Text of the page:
Gout Risk Factor Less about Diet, More about Genes

Genes that Control Uric Acid Levels

Despite accumulating evidence that gout isn’t all about diet, the condition retains its reputation as the “rich man’s disease”—or the disease that afflicts those who eat richly, regardless of their fortunes. Back in 2008, a study appeared suggesting that about 12% of gout cases could be attributed to dietary causes.

A little later, additional studies identified genes that were associated with gout or gout’s chief risk factor, hyperuricemia, or elevated uric acid levels.

And now, a new study that has revisited the causes of hyperuricemia has concluded that in contrast with genetic contributions, diet explains very little of the variation in uric acid levels.

In the new study, scientists based in New Zealand found that diet scores explained less than 0.3% of variance in serum urate. In contrast, they determined that common, genome-wide single nucleotide variation explained 23.9% of the variance.

Additional details appeared recently in BMJ, in an article titled, “Evaluation of the diet wide contribution to serum urate levels: meta-analysis of population-based cohorts.

” The article described how the scientists analyzed dietary survey data for 8,414 men and 8,346 women of European ancestry from five U.S. cohort studies.

Participants were aged over 18 without kidney disease or gout, and were not taking urate-lowering or diuretic drugs.

Blood urate measurements and genetic profiles were recorded. Factors that could have affected the results, such as sex, age, body mass index, daily calorie intake, education, exercise levels, and smoking status, were also considered.

Elevated serum urate levels were associated with seven foods: beer, liquor, wine, potato, poultry, soft drinks, and meat (beef, pork, or lamb). Reduced serum urate levels were associated with eight foods: eggs, peanuts, cold cereal, skim milk, cheese, brown bread, margarine, and noncitrus fruits. Each of these foods, however, explained less than 1% of the variation in urate levels.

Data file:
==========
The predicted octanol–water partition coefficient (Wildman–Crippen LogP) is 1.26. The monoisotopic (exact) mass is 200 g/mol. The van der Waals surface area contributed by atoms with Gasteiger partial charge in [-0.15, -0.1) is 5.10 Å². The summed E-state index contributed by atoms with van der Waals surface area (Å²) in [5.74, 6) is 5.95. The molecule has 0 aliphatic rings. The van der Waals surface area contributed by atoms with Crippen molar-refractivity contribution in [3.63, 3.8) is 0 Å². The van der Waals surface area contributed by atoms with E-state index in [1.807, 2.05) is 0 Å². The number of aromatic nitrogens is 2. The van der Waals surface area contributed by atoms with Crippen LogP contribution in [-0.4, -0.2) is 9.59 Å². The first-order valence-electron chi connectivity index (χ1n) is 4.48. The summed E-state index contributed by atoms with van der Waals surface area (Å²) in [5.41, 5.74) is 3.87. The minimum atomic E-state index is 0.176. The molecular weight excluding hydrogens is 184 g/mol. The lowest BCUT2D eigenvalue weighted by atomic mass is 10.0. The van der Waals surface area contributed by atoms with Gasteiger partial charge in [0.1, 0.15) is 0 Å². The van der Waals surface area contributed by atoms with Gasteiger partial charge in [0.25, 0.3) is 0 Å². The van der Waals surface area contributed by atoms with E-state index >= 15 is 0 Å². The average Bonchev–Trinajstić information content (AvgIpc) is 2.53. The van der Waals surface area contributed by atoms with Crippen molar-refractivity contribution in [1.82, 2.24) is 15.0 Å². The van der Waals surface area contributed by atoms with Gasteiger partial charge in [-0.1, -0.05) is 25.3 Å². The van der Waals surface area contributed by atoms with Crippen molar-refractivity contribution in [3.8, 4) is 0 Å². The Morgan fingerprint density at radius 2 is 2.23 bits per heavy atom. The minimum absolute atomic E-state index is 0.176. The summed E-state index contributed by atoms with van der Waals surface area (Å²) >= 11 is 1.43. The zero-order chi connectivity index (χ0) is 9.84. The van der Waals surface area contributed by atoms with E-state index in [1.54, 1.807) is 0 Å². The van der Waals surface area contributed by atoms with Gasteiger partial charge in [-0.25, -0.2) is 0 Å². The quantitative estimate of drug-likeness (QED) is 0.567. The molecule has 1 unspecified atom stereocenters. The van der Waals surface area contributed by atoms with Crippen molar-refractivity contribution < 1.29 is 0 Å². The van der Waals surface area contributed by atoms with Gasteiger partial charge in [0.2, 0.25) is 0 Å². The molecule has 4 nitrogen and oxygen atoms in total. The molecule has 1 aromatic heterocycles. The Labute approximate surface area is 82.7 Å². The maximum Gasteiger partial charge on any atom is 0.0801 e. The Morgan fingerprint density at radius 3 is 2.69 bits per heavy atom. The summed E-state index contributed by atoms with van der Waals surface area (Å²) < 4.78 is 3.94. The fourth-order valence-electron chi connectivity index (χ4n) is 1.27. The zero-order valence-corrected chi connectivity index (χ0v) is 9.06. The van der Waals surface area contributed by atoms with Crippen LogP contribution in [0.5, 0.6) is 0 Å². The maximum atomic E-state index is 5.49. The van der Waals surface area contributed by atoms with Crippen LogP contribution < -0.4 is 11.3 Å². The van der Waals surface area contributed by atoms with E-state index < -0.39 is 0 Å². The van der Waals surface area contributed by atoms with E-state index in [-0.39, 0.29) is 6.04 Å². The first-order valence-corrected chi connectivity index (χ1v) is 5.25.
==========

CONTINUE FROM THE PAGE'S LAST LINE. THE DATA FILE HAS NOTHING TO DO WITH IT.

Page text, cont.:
Similarly, three diet scores, healthy diet guidelines, were also associated with lowered urate levels, while a fourth, a diet high in unhealthy foods, was associated with increased urate levels.

Again, however, each of these diet scores explained very little (less than 0.3%) variance in urate levels.

In contrast, genetic analysis revealed that common genetic factors explained almost a quarter of the variation in urate levels.

“Our data are important in showing the relative contributions of overall diet and inherited genetic factors to the population variance of serum urate levels,” the authors of the BMJ research article indicated.

“Our results challenge widely held community perceptions that hyperuricaemia is primarily caused by diet, showing that genetic variants have a much greater contribution to hyperuricaemia in the general population than dietary exposure.”

In an accompanying editorial (“The role of diet in serum urate concentration“), researchers at Keel University pointed out that people with gten experience stigma from the misconception that it is a self-inflicted condition caused by unhealthy lifestyle habits and, as a result, are often reluctant to seek medical help.

This study, the Keel scientists wrote, “provides important evidence that much of patients' preponderance to hyperuricaemia and gout is nonmodifiable, countering these harmful but well-established views and practices and providing an opportunity to address these serious barriers to reducing the burden of this common and easily treatable condition.”